New Policy In Place For Photographers at Hiawatha Highlands


The Sault Ste. Marie Region Conservation Authority (SSMRCA) along with Hiawatha Highlands (a division of the Soo Finnish Nordic Ski Club) would like to clarify public access to the Trails in the Hiawatha Highlands Conservation Area during the winter months.

The SSMRCA owns and manages the lands on which some of the cross-country ski trail system lie. SSMRCA properties are not Crown Land, but private property owned by the SSMRCA which is a corporate body. The SSMRCA encourages recreation, education and research activities on its properties. Under R.R.O. 1990, Regulation 134, the SSMRCA determines which activities are permitted on its properties. This regulation includes the right to restrict activities such as, no motorized vehicles, no hunting, no camping, no fires, etc. without a permit from the SSMRCA.

The Soo Finnish Nordic Ski Club leases land in the Hiawatha Highlands Conservation Area from the SSMRCA from November to April of each year. This land use agreement allows “exclusive” use of designated trails such as the Pinder Trail for cross country skiing and snowshoeing during the winter months. Some other conservation areas belonging to the SSMRCA do not have groomed ski trails and are accessible year-round. In order to provide groomed ski trails for cross country skiers; walking, hiking and biking on groomed trails is not permitted during the winter.

Although walking on the trails and taking photos in the winter has occurred for several years without incident, due to recent and ongoing trail user conflicts as well as damage to the groomed trails the ski club has developed a new policy for public safety.

The purpose of the new policy is to help photographers and their clients, as well as the skiers to avoid conflict.

The Hiawatha Highlands is pleased to offer trail passes for purchase and transportation of photographers and their clients to and from their desired location. Designated staff will accompany groups for their photo shoots. The staff member will help skiers safely navigate around the photo shoot. They will also advocate for the photographer and their clients during the entire process including transportation to and from their vehicles. After a scheduled photo shoot any required grooming or repair of the trails will take place. Since providing this service will involve approximately 3 hours of paid staff time, specialized equipment and fuel costs, a fee will be charged.

Hiawatha Highlands is a not for profit organization, however, grooming trails for cross country skiing is a very expensive undertaking. Repair of the trails following an activity of this nature is required to protect the safety of the trail pass holders as holes in the tracks and trails, or lack of trails, can cause some skiers to fall resulting in injury.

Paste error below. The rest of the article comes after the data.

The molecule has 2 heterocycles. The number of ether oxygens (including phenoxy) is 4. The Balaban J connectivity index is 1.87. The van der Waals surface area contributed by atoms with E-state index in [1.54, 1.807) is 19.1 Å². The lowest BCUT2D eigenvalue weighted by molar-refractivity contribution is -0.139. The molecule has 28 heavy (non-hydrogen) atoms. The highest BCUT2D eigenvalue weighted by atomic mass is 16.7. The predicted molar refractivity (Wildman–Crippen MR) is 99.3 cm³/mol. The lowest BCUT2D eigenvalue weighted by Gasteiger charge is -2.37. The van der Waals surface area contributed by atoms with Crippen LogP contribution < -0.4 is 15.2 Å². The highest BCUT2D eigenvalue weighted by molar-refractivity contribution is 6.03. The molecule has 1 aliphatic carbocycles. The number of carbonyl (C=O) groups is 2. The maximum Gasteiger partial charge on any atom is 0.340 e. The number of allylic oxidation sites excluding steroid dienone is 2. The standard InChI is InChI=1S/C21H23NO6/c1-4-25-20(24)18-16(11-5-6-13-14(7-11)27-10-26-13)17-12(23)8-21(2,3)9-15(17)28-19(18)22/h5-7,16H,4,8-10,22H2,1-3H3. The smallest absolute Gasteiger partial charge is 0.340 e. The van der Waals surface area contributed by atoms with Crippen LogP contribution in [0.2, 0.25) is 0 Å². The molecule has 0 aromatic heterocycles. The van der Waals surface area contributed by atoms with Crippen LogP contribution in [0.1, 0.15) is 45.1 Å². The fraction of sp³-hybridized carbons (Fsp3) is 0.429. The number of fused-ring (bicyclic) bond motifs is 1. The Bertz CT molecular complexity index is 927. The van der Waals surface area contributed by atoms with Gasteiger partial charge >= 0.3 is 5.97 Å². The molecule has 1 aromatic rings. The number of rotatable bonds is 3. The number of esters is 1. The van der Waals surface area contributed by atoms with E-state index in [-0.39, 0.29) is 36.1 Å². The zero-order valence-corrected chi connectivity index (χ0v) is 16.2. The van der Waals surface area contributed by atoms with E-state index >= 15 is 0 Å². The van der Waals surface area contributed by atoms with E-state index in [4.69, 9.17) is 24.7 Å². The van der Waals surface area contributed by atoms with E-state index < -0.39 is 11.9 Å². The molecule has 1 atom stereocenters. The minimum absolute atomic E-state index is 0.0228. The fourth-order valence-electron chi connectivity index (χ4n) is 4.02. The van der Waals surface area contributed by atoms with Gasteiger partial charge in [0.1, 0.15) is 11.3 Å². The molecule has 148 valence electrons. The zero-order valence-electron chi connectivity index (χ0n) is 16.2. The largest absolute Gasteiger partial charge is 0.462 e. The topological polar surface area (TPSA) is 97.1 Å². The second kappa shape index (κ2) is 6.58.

The Pinder trail system is used by 70% of all Hiawatha Highlands trail pass holders, of whom a large number are seniors or beginner skiers looking for a relatively flat ski trail.
Hiawatha Highlands and the SSMRCA are working together to ensure safety for skiers and access for photographers and their clients. Thank you for your continued cooperation.

For inquiries regarding scheduling and fees for photography sessions please contact the Hiawatha Highlands at 705-256-7258


  1. That fee structure is ridiculous considering 1) you are a non profit organization and 2) your season pass for an adult is only $175. How do you justify such a charge for one hour shoot when your user fees are $175 for the entire season?

    • Because the party walking on the trail has caused significant damage that needs to be repaired, and because the non-profit is providing staff and other services, and because none of those expense should need to be borne by the collective who pay for their trail passes. It’s all stated rather clearly in the article. To your point though, if everyone in the party wanted to buy a day pass, and ski the trail, I’m sure none of us would have a problem with it, since there would be no damage.

  2. I feel the fee possibly is excessive however I do not know the costs related to maintaining said trails. I do agree a fee to use private property should exist though.

  3. It is entirely fair, for the reasons outlined in the article. This is private property, and walking on ski trails is both inconsiderate and destructive, and costly to repair the damage.
    There are many locations around the city to take nature photos and explore with family and friends.

  4. It is entirely fair, for the reasons outlined in the article. This is private property, and walking on ski trails is both inconsiderate and destructive.
    There are many locations around the city to take nature photos and explore with family and friends.

  5. This is ridiculous. Unfair and way to much money to pay to shoot
    Some nice pictures with your family out in nature . Next they’ll charge us to breathe the air there because it’s on their land. !!!!! Ugh

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